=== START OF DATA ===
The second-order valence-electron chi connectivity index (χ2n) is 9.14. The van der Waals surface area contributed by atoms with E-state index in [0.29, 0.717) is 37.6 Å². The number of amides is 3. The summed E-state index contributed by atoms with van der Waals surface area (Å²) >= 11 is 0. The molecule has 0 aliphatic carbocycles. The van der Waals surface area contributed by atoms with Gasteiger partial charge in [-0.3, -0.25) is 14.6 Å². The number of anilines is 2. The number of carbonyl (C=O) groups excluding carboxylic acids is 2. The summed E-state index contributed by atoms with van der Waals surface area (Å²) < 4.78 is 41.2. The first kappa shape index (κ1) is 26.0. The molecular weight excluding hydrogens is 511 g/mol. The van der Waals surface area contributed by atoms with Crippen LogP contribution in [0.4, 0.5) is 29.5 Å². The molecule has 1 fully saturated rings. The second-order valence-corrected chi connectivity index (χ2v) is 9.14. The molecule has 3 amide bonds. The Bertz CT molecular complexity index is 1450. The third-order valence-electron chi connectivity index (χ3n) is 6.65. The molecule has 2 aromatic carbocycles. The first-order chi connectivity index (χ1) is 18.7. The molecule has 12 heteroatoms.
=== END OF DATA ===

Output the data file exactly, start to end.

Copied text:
The second-order valence-electron chi connectivity index (χ2n) is 9.14. The van der Waals surface area contributed by atoms with E-state index in [0.29, 0.717) is 37.6 Å². The number of amides is 3. The summed E-state index contributed by atoms with van der Waals surface area (Å²) >= 11 is 0. The molecule has 0 aliphatic carbocycles. The van der Waals surface area contributed by atoms with Gasteiger partial charge in [-0.3, -0.25) is 14.6 Å². The number of anilines is 2. The number of carbonyl (C=O) groups excluding carboxylic acids is 2. The summed E-state index contributed by atoms with van der Waals surface area (Å²) < 4.78 is 41.2. The first kappa shape index (κ1) is 26.0. The molecular weight excluding hydrogens is 511 g/mol. The van der Waals surface area contributed by atoms with Crippen LogP contribution in [0.4, 0.5) is 29.5 Å². The molecule has 1 fully saturated rings. The second-order valence-corrected chi connectivity index (χ2v) is 9.14. The molecule has 3 amide bonds. The Bertz CT molecular complexity index is 1450. The third-order valence-electron chi connectivity index (χ3n) is 6.65. The molecule has 2 aromatic carbocycles. The first-order chi connectivity index (χ1) is 18.7. The molecule has 12 heteroatoms.